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Re: Sub-origins

From: Joel Weinberger <jww@chromium.org>
Date: Tue, 3 Sep 2013 21:57:18 -0700
Message-ID: <CAHQV2K=HbR8f3kobqyPo4qZu4SPG4Zj183L=otvmFgoTPsBArA@mail.gmail.com>
To: "public-webappsec@w3.org" <public-webappsec@w3.org>
On Thu, Aug 29, 2013 at 7:23 PM, Daniel Veditz <dveditz@mozilla.com> wrote:

> On 8/29/2013 2:26 PM, Joel Weinberger wrote:
> > Perhaps I'm missing something, though. Brad, is this not a concern of
> > yours? How would we expect a legacy browser,  for example, to gracefully
> > handle a hash origin or http://foo$bar.com <http://bar.com> origin?
>
> When would a legacy browser see one of those? They won't understand the
> suborigin header themselves so they won't create any. The only times I
> can think of are if web-served scripts blindly pass such a thing to
> postMessage(). Either the legacy browser will barf on the malformed
> origin or it simply won't match the plain origin of the target window --
> the message isn't going to make it.
>
Good point. To summarize, a serialized origin+suborigin would only be
created by the browser anyway, so if the browser doesn't speak suborigin,
it won't ever see a serialized origin+suborigin because it wouldn't create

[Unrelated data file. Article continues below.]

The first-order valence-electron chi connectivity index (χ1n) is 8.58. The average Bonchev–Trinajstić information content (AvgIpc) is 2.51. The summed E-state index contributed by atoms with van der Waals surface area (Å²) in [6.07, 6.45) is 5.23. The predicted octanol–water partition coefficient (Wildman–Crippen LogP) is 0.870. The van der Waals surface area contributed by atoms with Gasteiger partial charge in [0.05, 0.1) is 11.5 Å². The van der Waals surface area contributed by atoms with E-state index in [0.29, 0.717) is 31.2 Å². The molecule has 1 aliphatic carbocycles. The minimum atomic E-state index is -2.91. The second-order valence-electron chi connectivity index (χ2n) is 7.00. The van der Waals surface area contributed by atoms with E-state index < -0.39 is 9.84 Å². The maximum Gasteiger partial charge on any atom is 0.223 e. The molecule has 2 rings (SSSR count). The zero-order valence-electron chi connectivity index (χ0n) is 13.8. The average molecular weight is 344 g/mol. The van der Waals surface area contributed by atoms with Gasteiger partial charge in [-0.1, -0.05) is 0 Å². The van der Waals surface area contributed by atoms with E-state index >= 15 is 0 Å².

one.

I'm getting pretty sold on the serialization business, but I'm with Dev's
point that some of the simpler options seem a lot cleaner to me.

>
> Web apps that want to use suborigins will have to know which browsers
> support it somehow. Or not use the features that have no graceful
> fallback if legacy browsers just do what they've always done.
>
> Create a document.location.suborigin ?

Like Dev, I'm +1 to that. Good idea.

> Then if it's undefined sites can
> know not to use that format. For convenience that value could be the
> full serialized origin+suborigin in whatever format we come up with
> rather than just the suborigin string which probably isn't interesting
> on its own anyway.
>
> -Dan Veditz
>
>
Received on Wednesday, 4 September 2013 04:57:45 UTC

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